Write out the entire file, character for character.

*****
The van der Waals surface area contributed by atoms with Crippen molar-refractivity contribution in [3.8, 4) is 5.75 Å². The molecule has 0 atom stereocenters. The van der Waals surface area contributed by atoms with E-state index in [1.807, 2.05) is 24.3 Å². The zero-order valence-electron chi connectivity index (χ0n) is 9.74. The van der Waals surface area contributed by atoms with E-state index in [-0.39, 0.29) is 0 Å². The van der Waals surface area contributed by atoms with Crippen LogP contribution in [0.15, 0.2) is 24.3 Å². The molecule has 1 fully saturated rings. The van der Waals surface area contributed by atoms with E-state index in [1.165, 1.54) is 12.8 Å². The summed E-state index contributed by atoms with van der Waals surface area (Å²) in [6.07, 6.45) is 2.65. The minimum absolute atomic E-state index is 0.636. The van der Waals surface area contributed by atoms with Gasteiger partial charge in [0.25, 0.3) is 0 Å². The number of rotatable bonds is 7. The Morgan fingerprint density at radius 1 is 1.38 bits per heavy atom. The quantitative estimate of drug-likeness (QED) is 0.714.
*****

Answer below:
The van der Waals surface area contributed by atoms with Crippen molar-refractivity contribution in [3.8, 4) is 5.75 Å². The molecule has 0 atom stereocenters. The van der Waals surface area contributed by atoms with E-state index in [1.807, 2.05) is 24.3 Å². The zero-order valence-electron chi connectivity index (χ0n) is 9.74. The van der Waals surface area contributed by atoms with E-state index in [-0.39, 0.29) is 0 Å². The van der Waals surface area contributed by atoms with Crippen LogP contribution in [0.15, 0.2) is 24.3 Å². The molecule has 1 fully saturated rings. The van der Waals surface area contributed by atoms with E-state index in [1.165, 1.54) is 12.8 Å². The summed E-state index contributed by atoms with van der Waals surface area (Å²) in [6.07, 6.45) is 2.65. The minimum absolute atomic E-state index is 0.636. The van der Waals surface area contributed by atoms with Gasteiger partial charge in [0.25, 0.3) is 0 Å². The number of rotatable bonds is 7. The Morgan fingerprint density at radius 1 is 1.38 bits per heavy atom. The quantitative estimate of drug-likeness (QED) is 0.714.